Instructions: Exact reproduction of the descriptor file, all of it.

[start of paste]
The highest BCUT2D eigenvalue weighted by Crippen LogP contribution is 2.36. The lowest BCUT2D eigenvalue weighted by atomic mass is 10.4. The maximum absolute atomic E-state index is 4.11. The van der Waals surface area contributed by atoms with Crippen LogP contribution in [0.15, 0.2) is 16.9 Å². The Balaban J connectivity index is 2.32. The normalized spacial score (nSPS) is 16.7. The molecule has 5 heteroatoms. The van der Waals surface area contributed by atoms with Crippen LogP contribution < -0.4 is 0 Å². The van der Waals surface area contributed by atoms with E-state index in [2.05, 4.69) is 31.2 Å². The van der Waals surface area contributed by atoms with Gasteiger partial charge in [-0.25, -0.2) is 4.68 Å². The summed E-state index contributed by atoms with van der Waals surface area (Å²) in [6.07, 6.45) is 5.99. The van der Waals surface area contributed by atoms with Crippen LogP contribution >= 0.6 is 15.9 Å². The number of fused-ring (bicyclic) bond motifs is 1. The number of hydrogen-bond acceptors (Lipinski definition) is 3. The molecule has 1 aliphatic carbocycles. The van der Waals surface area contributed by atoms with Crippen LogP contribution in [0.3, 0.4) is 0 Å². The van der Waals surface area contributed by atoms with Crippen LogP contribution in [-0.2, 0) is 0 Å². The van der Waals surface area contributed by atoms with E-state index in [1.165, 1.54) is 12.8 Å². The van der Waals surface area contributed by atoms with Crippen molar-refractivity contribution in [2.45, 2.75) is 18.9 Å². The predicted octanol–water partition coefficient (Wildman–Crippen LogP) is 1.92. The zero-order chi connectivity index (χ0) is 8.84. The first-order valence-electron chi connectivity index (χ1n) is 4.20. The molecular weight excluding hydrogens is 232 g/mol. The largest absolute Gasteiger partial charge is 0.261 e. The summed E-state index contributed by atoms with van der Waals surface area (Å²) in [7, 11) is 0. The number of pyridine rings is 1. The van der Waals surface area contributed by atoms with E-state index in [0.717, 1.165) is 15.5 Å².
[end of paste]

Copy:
The highest BCUT2D eigenvalue weighted by Crippen LogP contribution is 2.36. The lowest BCUT2D eigenvalue weighted by atomic mass is 10.4. The maximum absolute atomic E-state index is 4.11. The van der Waals surface area contributed by atoms with Crippen LogP contribution in [0.15, 0.2) is 16.9 Å². The Balaban J connectivity index is 2.32. The normalized spacial score (nSPS) is 16.7. The molecule has 5 heteroatoms. The van der Waals surface area contributed by atoms with Crippen LogP contribution < -0.4 is 0 Å². The van der Waals surface area contributed by atoms with E-state index in [2.05, 4.69) is 31.2 Å². The van der Waals surface area contributed by atoms with Gasteiger partial charge in [-0.25, -0.2) is 4.68 Å². The summed E-state index contributed by atoms with van der Waals surface area (Å²) in [6.07, 6.45) is 5.99. The van der Waals surface area contributed by atoms with Crippen LogP contribution >= 0.6 is 15.9 Å². The number of fused-ring (bicyclic) bond motifs is 1. The number of hydrogen-bond acceptors (Lipinski definition) is 3. The molecule has 1 aliphatic carbocycles. The van der Waals surface area contributed by atoms with Crippen LogP contribution in [0.3, 0.4) is 0 Å². The van der Waals surface area contributed by atoms with Crippen LogP contribution in [-0.2, 0) is 0 Å². The van der Waals surface area contributed by atoms with E-state index in [1.165, 1.54) is 12.8 Å². The van der Waals surface area contributed by atoms with Crippen molar-refractivity contribution in [2.45, 2.75) is 18.9 Å². The predicted octanol–water partition coefficient (Wildman–Crippen LogP) is 1.92. The zero-order chi connectivity index (χ0) is 8.84. The first-order valence-electron chi connectivity index (χ1n) is 4.20. The molecular weight excluding hydrogens is 232 g/mol. The largest absolute Gasteiger partial charge is 0.261 e. The summed E-state index contributed by atoms with van der Waals surface area (Å²) in [7, 11) is 0. The number of pyridine rings is 1. The van der Waals surface area contributed by atoms with E-state index in [0.717, 1.165) is 15.5 Å².